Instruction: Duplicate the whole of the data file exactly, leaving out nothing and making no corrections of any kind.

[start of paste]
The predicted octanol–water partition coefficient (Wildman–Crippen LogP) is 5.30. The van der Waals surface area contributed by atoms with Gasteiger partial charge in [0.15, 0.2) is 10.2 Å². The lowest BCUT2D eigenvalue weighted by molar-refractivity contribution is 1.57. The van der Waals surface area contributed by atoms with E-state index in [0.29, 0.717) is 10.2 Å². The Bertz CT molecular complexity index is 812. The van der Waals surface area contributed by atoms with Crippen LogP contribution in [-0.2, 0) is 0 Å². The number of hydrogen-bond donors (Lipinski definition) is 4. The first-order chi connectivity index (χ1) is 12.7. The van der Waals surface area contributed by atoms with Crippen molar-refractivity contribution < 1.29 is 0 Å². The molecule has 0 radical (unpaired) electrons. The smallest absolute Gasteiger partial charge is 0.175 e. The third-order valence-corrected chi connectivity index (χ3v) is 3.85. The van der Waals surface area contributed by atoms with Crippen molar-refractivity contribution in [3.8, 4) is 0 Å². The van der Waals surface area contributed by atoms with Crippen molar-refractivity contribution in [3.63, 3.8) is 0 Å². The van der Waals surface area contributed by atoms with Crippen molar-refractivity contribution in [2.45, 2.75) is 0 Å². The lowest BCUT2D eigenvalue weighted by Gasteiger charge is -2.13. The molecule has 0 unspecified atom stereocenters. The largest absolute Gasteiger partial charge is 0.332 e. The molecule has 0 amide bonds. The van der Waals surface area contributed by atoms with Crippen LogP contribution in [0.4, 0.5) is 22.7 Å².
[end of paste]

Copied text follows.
The predicted octanol–water partition coefficient (Wildman–Crippen LogP) is 5.30. The van der Waals surface area contributed by atoms with Gasteiger partial charge in [0.15, 0.2) is 10.2 Å². The lowest BCUT2D eigenvalue weighted by molar-refractivity contribution is 1.57. The van der Waals surface area contributed by atoms with E-state index in [0.29, 0.717) is 10.2 Å². The Bertz CT molecular complexity index is 812. The van der Waals surface area contributed by atoms with Crippen LogP contribution in [-0.2, 0) is 0 Å². The number of hydrogen-bond donors (Lipinski definition) is 4. The first-order chi connectivity index (χ1) is 12.7. The van der Waals surface area contributed by atoms with Crippen molar-refractivity contribution < 1.29 is 0 Å². The molecule has 0 radical (unpaired) electrons. The smallest absolute Gasteiger partial charge is 0.175 e. The third-order valence-corrected chi connectivity index (χ3v) is 3.85. The van der Waals surface area contributed by atoms with Crippen molar-refractivity contribution in [3.8, 4) is 0 Å². The van der Waals surface area contributed by atoms with Crippen molar-refractivity contribution in [3.63, 3.8) is 0 Å². The van der Waals surface area contributed by atoms with Crippen molar-refractivity contribution in [2.45, 2.75) is 0 Å². The lowest BCUT2D eigenvalue weighted by Gasteiger charge is -2.13. The molecule has 0 unspecified atom stereocenters. The largest absolute Gasteiger partial charge is 0.332 e. The molecule has 0 amide bonds. The van der Waals surface area contributed by atoms with Crippen LogP contribution in [0.4, 0.5) is 22.7 Å².